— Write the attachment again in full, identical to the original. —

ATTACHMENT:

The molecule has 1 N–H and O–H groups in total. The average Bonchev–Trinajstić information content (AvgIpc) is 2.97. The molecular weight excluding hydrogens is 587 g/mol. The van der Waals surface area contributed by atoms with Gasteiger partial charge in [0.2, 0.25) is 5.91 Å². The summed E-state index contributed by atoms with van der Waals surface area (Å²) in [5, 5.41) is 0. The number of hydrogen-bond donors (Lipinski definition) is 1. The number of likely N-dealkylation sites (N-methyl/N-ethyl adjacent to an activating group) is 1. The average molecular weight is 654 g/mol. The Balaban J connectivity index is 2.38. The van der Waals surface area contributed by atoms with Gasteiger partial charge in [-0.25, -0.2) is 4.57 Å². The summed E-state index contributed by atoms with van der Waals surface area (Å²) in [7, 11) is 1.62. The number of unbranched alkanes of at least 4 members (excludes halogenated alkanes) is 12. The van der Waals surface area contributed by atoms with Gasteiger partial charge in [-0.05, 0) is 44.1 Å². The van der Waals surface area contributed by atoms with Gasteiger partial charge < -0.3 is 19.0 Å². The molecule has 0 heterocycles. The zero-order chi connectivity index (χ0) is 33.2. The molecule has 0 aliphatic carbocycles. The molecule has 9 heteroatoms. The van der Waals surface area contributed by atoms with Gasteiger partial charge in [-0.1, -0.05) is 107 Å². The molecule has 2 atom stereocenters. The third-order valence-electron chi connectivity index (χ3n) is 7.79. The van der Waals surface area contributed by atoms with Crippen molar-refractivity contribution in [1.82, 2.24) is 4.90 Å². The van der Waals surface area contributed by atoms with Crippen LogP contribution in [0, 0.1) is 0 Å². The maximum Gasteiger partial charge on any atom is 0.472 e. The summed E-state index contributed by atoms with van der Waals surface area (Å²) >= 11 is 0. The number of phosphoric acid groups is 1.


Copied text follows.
The molecule has 1 N–H and O–H groups in total. The average Bonchev–Trinajstić information content (AvgIpc) is 2.97. The molecular weight excluding hydrogens is 587 g/mol. The van der Waals surface area contributed by atoms with Gasteiger partial charge in [0.2, 0.25) is 5.91 Å². The summed E-state index contributed by atoms with van der Waals surface area (Å²) in [5, 5.41) is 0. The number of hydrogen-bond donors (Lipinski definition) is 1. The number of likely N-dealkylation sites (N-methyl/N-ethyl adjacent to an activating group) is 1. The average molecular weight is 654 g/mol. The Balaban J connectivity index is 2.38. The van der Waals surface area contributed by atoms with Gasteiger partial charge in [-0.25, -0.2) is 4.57 Å². The summed E-state index contributed by atoms with van der Waals surface area (Å²) in [7, 11) is 1.62. The number of unbranched alkanes of at least 4 members (excludes halogenated alkanes) is 12. The van der Waals surface area contributed by atoms with Gasteiger partial charge in [-0.05, 0) is 44.1 Å². The van der Waals surface area contributed by atoms with Gasteiger partial charge < -0.3 is 19.0 Å². The molecule has 0 heterocycles. The zero-order chi connectivity index (χ0) is 33.2. The molecule has 0 aliphatic carbocycles. The molecule has 9 heteroatoms. The van der Waals surface area contributed by atoms with Gasteiger partial charge in [-0.1, -0.05) is 107 Å². The molecule has 2 atom stereocenters. The third-order valence-electron chi connectivity index (χ3n) is 7.79. The van der Waals surface area contributed by atoms with Crippen molar-refractivity contribution in [1.82, 2.24) is 4.90 Å². The van der Waals surface area contributed by atoms with Crippen LogP contribution in [0, 0.1) is 0 Å². The maximum Gasteiger partial charge on any atom is 0.472 e. The summed E-state index contributed by atoms with van der Waals surface area (Å²) >= 11 is 0. The number of phosphoric acid groups is 1.